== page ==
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          • "Going Native" Throughout History (Tor Guimaraes, USA 02/22/18 4:15 AM)

            I am sure this concept of "going native" is not "a singularly British invention," as JE wrote.  (See Nigel Jones, February 19th.)

            Probably it is universal and started a long time ago. Is it not what David did when he lived and worked with Pharaoh? How about Marco Polo and Kublai Khan?

            Also I don't care if it is PC or not, but a good friend and research partner of mine use to tell everyone that "Tor is very funny, because everywhere (country) we went, within a week or so he would start looking like the natives." He was probably right, because the beauty of traveling the world is to learn and absorb the good local customs, their ways of living, etc. It makes the experience much richer.

            Many times the situation gets difficult. For example, in my visits to China I always "went native" with my Chinese friends and partners. However, the government used to frown on close relations between locals and foreigners. The government wanted to control you, know where you were, so they would give me a chauffeured car and a guide whenever I wanted to go somewhere. So the first step to going native had to be to evade the offer for a variety of reasons and "stay home."

            JE comments:  "Going native" in just one week has to be a record!  But is the quest for authentic cultural experiences when traveling the same as going native?  The latter suggests a loss of identity, or the embrace of a new, hybrid one.  Many WAISers reside in a country other than their homeland, including Tor Guimaraes (born in Brazil).  Tor, would you say you've "gone native" in Tennessee?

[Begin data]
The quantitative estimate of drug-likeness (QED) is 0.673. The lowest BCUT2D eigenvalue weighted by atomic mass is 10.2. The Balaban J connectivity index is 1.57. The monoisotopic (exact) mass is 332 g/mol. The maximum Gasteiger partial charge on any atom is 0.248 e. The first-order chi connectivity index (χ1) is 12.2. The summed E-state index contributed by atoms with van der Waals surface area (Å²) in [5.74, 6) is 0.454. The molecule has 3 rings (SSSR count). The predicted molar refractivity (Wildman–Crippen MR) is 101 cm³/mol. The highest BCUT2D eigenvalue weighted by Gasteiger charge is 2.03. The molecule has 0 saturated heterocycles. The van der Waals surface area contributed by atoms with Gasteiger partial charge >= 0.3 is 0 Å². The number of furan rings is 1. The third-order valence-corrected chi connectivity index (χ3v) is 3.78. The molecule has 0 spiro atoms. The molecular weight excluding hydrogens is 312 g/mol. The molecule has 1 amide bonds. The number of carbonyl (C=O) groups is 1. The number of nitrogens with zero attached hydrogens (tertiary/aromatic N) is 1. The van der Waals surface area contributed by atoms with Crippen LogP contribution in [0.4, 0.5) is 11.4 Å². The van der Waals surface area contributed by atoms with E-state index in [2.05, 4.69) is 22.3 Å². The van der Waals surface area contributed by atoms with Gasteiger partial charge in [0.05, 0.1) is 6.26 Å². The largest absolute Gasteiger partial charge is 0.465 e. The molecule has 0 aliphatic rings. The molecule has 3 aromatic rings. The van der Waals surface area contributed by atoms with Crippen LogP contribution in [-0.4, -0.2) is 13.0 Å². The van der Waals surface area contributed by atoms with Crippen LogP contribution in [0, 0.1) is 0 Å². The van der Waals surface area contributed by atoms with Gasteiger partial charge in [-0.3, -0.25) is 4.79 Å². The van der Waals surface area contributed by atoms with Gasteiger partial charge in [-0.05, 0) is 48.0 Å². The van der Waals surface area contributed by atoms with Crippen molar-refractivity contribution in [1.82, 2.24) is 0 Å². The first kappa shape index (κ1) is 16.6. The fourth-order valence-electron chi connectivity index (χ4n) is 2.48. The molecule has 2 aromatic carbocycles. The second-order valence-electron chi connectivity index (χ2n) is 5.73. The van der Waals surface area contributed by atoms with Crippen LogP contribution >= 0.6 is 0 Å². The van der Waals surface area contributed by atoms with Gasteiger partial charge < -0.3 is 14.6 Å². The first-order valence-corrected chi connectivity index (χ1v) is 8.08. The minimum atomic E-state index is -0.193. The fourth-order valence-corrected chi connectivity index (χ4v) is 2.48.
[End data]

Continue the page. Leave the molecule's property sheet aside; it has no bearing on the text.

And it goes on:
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      • Historical Objectivity Again (José Ignacio Soler, Venezuela 02/19/18 12:36 PM)
        I could not agree more with Nigel Jones in his post of February 15th, that "pure objectivity in historical inquiry is impossible."

        In fact, this very same subject was tackled approximately one year ago when I was questioned by Ángel Viñas and Carmen Negrín about the credibility of a book because it was written by supposedly "rightist" authors.

        I responded at the time that "I do not believe that historians should be free of doctrines, ideologies, or intellectual bias... to interpret historical facts." I added that "in principle, this personal burden should not necessarily disqualify any historian's work."

        John E accurately remarked that "the most honest approach... for a historian... is to state explicitly one's political beliefs." This is pretty much the same as Nigel Jones's call to "honestly admit this fact."

        JE comments:  Aren't we all on the same page here?  Recall Ángel Viñas's distinction between historical objectivity and historical impartiality.  Can we go further, and argue that partiality is convincing (and not hollow ideology) only when it contains a degree of objectivity?